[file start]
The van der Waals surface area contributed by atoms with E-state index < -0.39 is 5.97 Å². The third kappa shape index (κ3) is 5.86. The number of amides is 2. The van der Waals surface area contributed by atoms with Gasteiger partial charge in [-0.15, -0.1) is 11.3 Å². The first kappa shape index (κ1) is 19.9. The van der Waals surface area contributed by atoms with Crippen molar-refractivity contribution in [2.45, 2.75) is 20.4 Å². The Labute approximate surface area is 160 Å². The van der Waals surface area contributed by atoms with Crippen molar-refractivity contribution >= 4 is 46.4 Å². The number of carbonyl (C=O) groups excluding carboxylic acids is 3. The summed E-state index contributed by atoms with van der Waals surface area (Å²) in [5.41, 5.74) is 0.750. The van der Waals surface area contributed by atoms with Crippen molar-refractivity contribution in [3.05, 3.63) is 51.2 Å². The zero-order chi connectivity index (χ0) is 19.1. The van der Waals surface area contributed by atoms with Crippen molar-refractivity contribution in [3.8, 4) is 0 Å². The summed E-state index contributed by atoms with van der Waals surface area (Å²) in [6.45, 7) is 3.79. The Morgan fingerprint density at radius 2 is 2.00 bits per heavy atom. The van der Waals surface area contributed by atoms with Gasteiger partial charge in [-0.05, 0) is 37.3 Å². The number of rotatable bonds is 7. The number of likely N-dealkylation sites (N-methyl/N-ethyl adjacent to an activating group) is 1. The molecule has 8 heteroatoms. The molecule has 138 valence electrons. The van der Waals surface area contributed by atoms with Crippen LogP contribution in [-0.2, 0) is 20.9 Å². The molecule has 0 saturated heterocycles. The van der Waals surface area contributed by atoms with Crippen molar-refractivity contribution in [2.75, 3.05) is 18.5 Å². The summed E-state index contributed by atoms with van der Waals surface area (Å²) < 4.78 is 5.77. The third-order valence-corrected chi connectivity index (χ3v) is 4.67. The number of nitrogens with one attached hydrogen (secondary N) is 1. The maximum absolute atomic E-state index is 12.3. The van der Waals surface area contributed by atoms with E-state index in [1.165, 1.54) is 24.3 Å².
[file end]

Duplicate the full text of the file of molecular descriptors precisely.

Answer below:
The van der Waals surface area contributed by atoms with E-state index < -0.39 is 5.97 Å². The third kappa shape index (κ3) is 5.86. The number of amides is 2. The van der Waals surface area contributed by atoms with Gasteiger partial charge in [-0.15, -0.1) is 11.3 Å². The first kappa shape index (κ1) is 19.9. The van der Waals surface area contributed by atoms with Crippen molar-refractivity contribution in [2.45, 2.75) is 20.4 Å². The Labute approximate surface area is 160 Å². The van der Waals surface area contributed by atoms with Crippen molar-refractivity contribution >= 4 is 46.4 Å². The number of carbonyl (C=O) groups excluding carboxylic acids is 3. The summed E-state index contributed by atoms with van der Waals surface area (Å²) in [5.41, 5.74) is 0.750. The van der Waals surface area contributed by atoms with Crippen molar-refractivity contribution in [3.05, 3.63) is 51.2 Å². The zero-order chi connectivity index (χ0) is 19.1. The van der Waals surface area contributed by atoms with Crippen molar-refractivity contribution in [3.8, 4) is 0 Å². The summed E-state index contributed by atoms with van der Waals surface area (Å²) in [6.45, 7) is 3.79. The Morgan fingerprint density at radius 2 is 2.00 bits per heavy atom. The van der Waals surface area contributed by atoms with Gasteiger partial charge in [-0.05, 0) is 37.3 Å². The number of rotatable bonds is 7. The number of likely N-dealkylation sites (N-methyl/N-ethyl adjacent to an activating group) is 1. The molecule has 8 heteroatoms. The molecule has 138 valence electrons. The van der Waals surface area contributed by atoms with Crippen LogP contribution in [-0.2, 0) is 20.9 Å². The molecule has 0 saturated heterocycles. The van der Waals surface area contributed by atoms with Crippen molar-refractivity contribution in [2.75, 3.05) is 18.5 Å². The summed E-state index contributed by atoms with van der Waals surface area (Å²) < 4.78 is 5.77. The third-order valence-corrected chi connectivity index (χ3v) is 4.67. The number of nitrogens with one attached hydrogen (secondary N) is 1. The maximum absolute atomic E-state index is 12.3. The van der Waals surface area contributed by atoms with E-state index in [1.165, 1.54) is 24.3 Å².